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to act the innocent

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WordReference Random House Learner's Dictionary of American English © 2016
-act-, root. 
  1. -act- comes from Latin, where it has the meaning "to do, move''. It is related to the root -ag-. This meaning is found in such words as: act, action, exact, inexact, transact.

act /ækt/USA pronunciation   n. [countable]
  1. anything done or to be done;
    deed:an act of mercy.
  2. the process of doing: caught in the act.
  3. Government[sometimes: Act] a formal decision, law, or the like; a decree or edict:an act of Congress.
  4. Show Businessone of the main divisions of a play or opera: a drama in three acts.
      • a short performance by one or more entertainers, usually part of a variety show, circus, etc.:an acrobatic act.
  5. a display of insincere behavior assumed for effect; pretense[usually singular]Her apology was all an act.

v. 
  1. [no object] to do something;
    carry out an action.
  2. to reach or issue a decision on some matter[no object; (~ + on + object)]Congress failed to act (on the tax bill).
  3. [no obj] to operate or function in a particular way:acted as manager.
  4. to produce an effect: The medicine failed to act.
  5. to conduct oneself in a particular fashion: [no object]acted foolishly.[+ object]to act one's age.
  6. [no obj] to pretend; feign:was just acting and wasn't really sorry.
  7. Show Businessto perform as an actor: [no object]has acted on Broadway.[+ object]to act Macbeth.
  8. act on or upon, [+ on/upon + object]
      • to act in accordance with; follow:will act on (upon) your wishes immediately.
      • to have an effect on;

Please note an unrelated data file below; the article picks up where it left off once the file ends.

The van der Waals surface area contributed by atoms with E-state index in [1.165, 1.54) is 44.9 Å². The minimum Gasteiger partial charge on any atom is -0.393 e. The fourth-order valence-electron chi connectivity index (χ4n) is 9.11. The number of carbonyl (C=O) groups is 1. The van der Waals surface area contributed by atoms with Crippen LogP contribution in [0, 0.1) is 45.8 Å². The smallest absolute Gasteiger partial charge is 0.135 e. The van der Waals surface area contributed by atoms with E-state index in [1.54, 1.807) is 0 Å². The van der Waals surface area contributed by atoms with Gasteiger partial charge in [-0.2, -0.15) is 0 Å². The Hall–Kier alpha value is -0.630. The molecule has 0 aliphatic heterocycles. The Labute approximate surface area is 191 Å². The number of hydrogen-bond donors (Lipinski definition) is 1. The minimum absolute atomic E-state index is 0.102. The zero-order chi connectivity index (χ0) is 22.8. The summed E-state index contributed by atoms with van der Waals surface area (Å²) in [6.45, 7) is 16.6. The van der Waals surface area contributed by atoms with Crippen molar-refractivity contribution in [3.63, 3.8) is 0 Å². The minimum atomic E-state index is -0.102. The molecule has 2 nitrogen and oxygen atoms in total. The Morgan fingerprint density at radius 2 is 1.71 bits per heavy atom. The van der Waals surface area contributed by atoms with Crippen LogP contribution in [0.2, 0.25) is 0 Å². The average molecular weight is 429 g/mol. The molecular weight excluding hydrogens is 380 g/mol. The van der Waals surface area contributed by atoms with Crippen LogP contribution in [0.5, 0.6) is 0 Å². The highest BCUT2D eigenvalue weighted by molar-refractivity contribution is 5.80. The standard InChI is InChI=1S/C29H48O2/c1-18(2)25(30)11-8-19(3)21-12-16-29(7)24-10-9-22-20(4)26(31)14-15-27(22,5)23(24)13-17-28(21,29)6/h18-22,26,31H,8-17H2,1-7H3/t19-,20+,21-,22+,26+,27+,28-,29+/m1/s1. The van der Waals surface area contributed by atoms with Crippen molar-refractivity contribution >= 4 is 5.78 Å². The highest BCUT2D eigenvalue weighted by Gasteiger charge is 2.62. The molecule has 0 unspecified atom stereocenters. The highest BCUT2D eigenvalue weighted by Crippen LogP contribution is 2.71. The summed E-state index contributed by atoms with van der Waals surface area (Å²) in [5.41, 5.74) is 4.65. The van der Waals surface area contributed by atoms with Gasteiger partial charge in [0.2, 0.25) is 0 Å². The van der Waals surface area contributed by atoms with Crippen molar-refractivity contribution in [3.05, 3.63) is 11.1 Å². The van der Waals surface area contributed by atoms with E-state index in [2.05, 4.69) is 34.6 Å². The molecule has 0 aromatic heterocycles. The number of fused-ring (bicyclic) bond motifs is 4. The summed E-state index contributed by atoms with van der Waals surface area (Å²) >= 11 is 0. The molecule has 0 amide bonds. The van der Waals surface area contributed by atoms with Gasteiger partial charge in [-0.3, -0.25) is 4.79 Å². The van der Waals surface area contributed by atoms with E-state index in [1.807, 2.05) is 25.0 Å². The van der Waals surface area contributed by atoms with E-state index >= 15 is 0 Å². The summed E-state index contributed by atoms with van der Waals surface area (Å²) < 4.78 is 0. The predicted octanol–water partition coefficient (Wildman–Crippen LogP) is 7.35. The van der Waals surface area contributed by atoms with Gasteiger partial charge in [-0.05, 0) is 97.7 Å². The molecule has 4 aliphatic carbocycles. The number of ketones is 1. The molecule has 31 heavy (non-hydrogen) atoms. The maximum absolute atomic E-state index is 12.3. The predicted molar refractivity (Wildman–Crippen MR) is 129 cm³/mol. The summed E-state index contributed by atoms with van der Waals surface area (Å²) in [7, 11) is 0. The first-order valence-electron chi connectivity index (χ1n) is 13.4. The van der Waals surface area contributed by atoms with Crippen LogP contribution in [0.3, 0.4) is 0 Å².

affect:The aspirin acted on the pain.
    act out,
      • [ + out + obj] to show or express by gestures or actions:He acted out his frustrations by throwing things.
      • to perform: [ + out + obj]:The students acted out the roles in the play.[ + obj + out]:to act the roles out.
    act up, [no object]
      • to fail to function properly:The car's transmission is acting up.
      • to behave willfully:The tired, cranky child acted up during the wedding.
      • (of a recurring ailment) to become troublesome:His rheumatism is acting up.
idiom
  1. Idiomsclean up one's act, to begin to behave in a more socially acceptable way.
  2. Idiomsget or have one's act together, to behave or function responsibly and efficiently.

  • Idioms in the act of, in the process of:was caught in the act of climbing out the window.
  • See -act-.
    WordReference Random House Unabridged Dictionary of American English © 2016
    act  (akt), 
    n. 
    1. anything done, being done, or to be done;
      deed;
      performance:a heroic act.
    2. the process of doing:caught in the act.
    3. Governmenta formal decision, law, or the like, by a legislature, ruler, court, or other authority; decree or edict;
      statute;
      judgment, resolve, or award:an act of Congress.
    4. an instrument or document stating something done or transacted.
    5. Show Businessone of the main divisions of a play or opera:the second act ofHamlet.
    6. Show Businessa short performance by one or more entertainers, usually part of a variety show or radio or television program.
    7. Show Businessthe personnel of such a group:The act broke up after 30 years.
    8. false show; pretense;
      feint:The politician's pious remarks were all an act.
    9. [Philos.](in scholasticism)
        • activity in process;
          operation.
        • the principle or power of operation.
        • form as determining essence.
        • a state of realization, as opposed to potentiality.
    10. clean up one's act, [Informal.]to begin adhering to more acceptable practices, rules of behavior, etc.:The factory must clean up its act and treat its employees better.
    11. get or have one's act together, [Informal.]to organize one's time, job, resources, etc., so as to function efficiently:The new administration is still getting its act together.

    v.i. 
    1. to do something; exert energy or force;
      be employed or operative:He acted promptly in the emergency.
    2. to reach, make, or issue a decision on some matter:I am required to act before noon tomorrow.
    3. to operate or function in a particular way; perform specific duties or functions:to act as manager.
    4. to produce an effect;
      perform a function:The medicine failed to act.